Caddy web server setup on a VPS

https://caddyserver.com/

Caddy is a single-binary web server and reverse proxy with automatic HTTPS and simple config. This guide describes how to setup a Caddy instance on an Arch Linux VPS (but the process should be the same for other systemd-based Linux distributions).

VPS setup

Create a new VPS…

…or use an existing one, Caddy typically just needs free ports 80 and 443 (it can run on any other port too, acording to your config, but typically, you want these two ports for a reverse proxy). For this guide, I’m using Arch Linux on Linode, as it’s a rolling release (nice if you don’t wanna take care of the VPS too much) with reasonably small userspace. Most other distros are needlessly large out-of-the-box. On the other side, Alpine doesn’t have systemd and other niceties, so I wouldn’t recommend that either.

Basic distro setup

Add your SSH key (on Linode, you can do this even before creating the VPS) and disable password authentication. If you want to deal with a firewall, this would be a good time to also set it up.

The setup script below will create a caddy user automatically and run Caddy under it, and set permissions to reasonable defaults. I’d recommend making sure that important data directories don’t have 777 access for everyone, to prevent any security issues in case Caddy is compromised (however unlikely that is). Something like chmod -R go-rwx <dir> should do the trick.

Domain setup

Typically, if you want to use Caddy as a reverse proxy, you’ll need to setup the domains (add A and AAAA records for the desired domain, pointing to the VPS IP address). Then, enter the domains in the Caddyfile config during installation in the next step.

Caddy installation & setup

I wrote an automated script that should set everything up, including a new caddy user and a systemd service that automatically starts Caddy on boot and restarts it in case of a failure. Just upload it to the VPS, chmod +x and run it, it should do everything else automatically. During the installation, the config file /var/lib/caddy/Caddyfile will be opened in vim - enter your desired config (see examples below and in official Caddy docs), then save and exit with <escape>:wq, which will continue the setup.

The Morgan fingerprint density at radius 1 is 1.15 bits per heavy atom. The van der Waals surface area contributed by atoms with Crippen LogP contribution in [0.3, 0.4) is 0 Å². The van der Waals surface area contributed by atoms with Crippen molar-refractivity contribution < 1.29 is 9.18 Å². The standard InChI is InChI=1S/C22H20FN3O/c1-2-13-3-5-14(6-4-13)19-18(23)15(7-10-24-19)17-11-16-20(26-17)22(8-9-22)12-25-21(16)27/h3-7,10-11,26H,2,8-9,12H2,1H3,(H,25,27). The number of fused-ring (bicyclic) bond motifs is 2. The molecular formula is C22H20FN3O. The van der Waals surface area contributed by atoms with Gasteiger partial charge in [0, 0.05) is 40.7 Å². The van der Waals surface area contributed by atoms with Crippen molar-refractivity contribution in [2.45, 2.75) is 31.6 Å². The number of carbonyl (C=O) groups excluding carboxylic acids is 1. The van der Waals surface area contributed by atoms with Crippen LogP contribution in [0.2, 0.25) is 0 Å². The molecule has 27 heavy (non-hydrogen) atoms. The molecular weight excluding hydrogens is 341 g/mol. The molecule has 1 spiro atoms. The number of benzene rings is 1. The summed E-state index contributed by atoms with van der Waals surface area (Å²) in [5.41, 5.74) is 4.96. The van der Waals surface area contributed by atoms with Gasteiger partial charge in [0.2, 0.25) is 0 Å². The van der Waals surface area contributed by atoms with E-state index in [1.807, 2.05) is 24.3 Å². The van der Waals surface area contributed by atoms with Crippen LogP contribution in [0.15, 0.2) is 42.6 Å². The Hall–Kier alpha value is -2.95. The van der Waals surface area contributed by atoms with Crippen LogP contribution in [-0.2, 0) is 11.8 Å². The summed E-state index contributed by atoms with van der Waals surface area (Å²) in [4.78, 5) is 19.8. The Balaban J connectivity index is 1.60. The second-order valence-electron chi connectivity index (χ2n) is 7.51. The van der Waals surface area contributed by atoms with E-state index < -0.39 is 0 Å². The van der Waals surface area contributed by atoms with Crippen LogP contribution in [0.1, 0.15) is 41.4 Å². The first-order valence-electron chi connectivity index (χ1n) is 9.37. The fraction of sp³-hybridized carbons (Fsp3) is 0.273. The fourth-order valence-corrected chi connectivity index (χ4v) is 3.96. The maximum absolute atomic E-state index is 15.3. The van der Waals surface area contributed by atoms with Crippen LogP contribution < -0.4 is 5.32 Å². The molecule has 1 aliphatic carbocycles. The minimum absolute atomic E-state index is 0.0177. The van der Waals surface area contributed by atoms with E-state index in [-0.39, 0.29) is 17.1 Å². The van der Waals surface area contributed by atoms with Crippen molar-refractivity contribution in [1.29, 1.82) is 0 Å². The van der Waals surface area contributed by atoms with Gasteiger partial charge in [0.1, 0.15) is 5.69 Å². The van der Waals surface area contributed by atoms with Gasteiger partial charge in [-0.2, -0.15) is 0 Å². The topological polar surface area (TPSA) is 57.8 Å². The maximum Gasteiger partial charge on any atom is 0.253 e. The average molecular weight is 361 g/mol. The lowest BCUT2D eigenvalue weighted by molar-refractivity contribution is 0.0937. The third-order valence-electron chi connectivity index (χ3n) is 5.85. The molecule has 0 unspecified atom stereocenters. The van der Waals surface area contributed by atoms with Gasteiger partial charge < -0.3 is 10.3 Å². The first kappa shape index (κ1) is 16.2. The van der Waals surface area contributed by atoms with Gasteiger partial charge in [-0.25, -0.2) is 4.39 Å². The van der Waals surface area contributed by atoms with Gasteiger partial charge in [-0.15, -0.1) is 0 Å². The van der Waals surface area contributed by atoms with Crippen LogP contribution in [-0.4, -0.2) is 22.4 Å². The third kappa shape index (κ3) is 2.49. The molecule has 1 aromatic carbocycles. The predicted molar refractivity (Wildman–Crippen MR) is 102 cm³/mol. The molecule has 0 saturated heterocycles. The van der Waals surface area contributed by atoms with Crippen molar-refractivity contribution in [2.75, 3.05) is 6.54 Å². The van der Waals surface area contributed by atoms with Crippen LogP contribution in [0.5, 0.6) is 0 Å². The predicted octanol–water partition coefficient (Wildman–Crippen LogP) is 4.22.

caddy_setup.sh


In case you need multiple installs of Caddy for some reason, change install_name variable at the top of the script. This will affect the name of both the new user and the systemd service.

One surprising gotcha is that when serving static files, Caddy apparently needs at least read access to all parent directories of the served directory. If Caddy still doesn’t seem to work, check your DNS to ensure the domains are correctly setup to resolve to the VPS.

If something in the script itself doesn’t work for you, send me an e-mail at nulya@actually.fyi, hopefully I’ll find some time to figure it out.

Example Caddyfile config

Official docs: https://caddyserver.com/docs/quick-starts

Typically, you’d use Caddy as a reverse proxy, with some domains possibly served from a static webserver. The following config illustrates how to do that:

# proxy requests for service.example.com to a service listening locally on port 10000
service.example.com {
	reverse_proxy localhost:10000
}

# for requests to static.example.com, serve files from the provided root directory
static.example.com {
	root * /path/to/www/dir/public_html
	file_server
}